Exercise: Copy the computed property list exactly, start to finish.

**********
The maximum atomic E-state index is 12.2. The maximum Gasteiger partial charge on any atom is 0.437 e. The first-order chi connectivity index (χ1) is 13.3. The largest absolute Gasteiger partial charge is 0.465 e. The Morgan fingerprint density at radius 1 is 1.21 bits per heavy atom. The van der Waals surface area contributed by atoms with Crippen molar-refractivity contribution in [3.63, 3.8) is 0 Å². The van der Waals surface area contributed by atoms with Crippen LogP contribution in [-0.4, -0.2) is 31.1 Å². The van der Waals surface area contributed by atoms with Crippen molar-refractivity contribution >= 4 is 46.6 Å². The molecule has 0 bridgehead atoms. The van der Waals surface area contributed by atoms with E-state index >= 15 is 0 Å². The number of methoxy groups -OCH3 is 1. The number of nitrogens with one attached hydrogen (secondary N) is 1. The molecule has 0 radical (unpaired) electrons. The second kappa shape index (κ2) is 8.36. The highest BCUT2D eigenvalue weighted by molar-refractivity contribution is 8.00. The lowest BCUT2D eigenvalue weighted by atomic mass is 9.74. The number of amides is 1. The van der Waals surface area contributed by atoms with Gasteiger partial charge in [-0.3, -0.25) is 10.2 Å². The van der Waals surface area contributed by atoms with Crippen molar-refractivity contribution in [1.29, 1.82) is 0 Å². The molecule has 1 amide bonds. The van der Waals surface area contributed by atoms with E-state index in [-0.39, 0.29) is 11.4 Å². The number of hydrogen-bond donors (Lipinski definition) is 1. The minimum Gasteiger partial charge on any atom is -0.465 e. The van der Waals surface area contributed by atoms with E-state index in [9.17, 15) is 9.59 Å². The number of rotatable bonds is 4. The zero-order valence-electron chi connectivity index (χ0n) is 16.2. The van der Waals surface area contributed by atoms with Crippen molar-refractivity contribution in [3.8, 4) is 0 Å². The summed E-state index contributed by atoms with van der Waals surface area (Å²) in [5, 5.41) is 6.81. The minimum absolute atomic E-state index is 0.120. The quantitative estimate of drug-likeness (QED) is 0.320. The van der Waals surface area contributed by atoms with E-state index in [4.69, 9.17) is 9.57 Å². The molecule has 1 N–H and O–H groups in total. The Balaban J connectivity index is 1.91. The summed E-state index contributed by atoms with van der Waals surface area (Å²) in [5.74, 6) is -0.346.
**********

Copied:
The maximum atomic E-state index is 12.2. The maximum Gasteiger partial charge on any atom is 0.437 e. The first-order chi connectivity index (χ1) is 13.3. The largest absolute Gasteiger partial charge is 0.465 e. The Morgan fingerprint density at radius 1 is 1.21 bits per heavy atom. The van der Waals surface area contributed by atoms with Crippen molar-refractivity contribution in [3.63, 3.8) is 0 Å². The van der Waals surface area contributed by atoms with Crippen LogP contribution in [-0.4, -0.2) is 31.1 Å². The van der Waals surface area contributed by atoms with Crippen molar-refractivity contribution >= 4 is 46.6 Å². The molecule has 0 bridgehead atoms. The van der Waals surface area contributed by atoms with E-state index >= 15 is 0 Å². The number of methoxy groups -OCH3 is 1. The number of nitrogens with one attached hydrogen (secondary N) is 1. The molecule has 0 radical (unpaired) electrons. The second kappa shape index (κ2) is 8.36. The highest BCUT2D eigenvalue weighted by molar-refractivity contribution is 8.00. The lowest BCUT2D eigenvalue weighted by atomic mass is 9.74. The number of amides is 1. The van der Waals surface area contributed by atoms with Gasteiger partial charge in [-0.3, -0.25) is 10.2 Å². The van der Waals surface area contributed by atoms with Crippen molar-refractivity contribution in [1.29, 1.82) is 0 Å². The molecule has 1 amide bonds. The van der Waals surface area contributed by atoms with E-state index in [-0.39, 0.29) is 11.4 Å². The number of hydrogen-bond donors (Lipinski definition) is 1. The minimum Gasteiger partial charge on any atom is -0.465 e. The van der Waals surface area contributed by atoms with E-state index in [9.17, 15) is 9.59 Å². The number of rotatable bonds is 4. The zero-order valence-electron chi connectivity index (χ0n) is 16.2. The van der Waals surface area contributed by atoms with Crippen molar-refractivity contribution in [3.8, 4) is 0 Å². The summed E-state index contributed by atoms with van der Waals surface area (Å²) in [5, 5.41) is 6.81. The minimum absolute atomic E-state index is 0.120. The quantitative estimate of drug-likeness (QED) is 0.320. The van der Waals surface area contributed by atoms with E-state index in [4.69, 9.17) is 9.57 Å². The molecule has 1 N–H and O–H groups in total. The Balaban J connectivity index is 1.91. The summed E-state index contributed by atoms with van der Waals surface area (Å²) in [5.74, 6) is -0.346.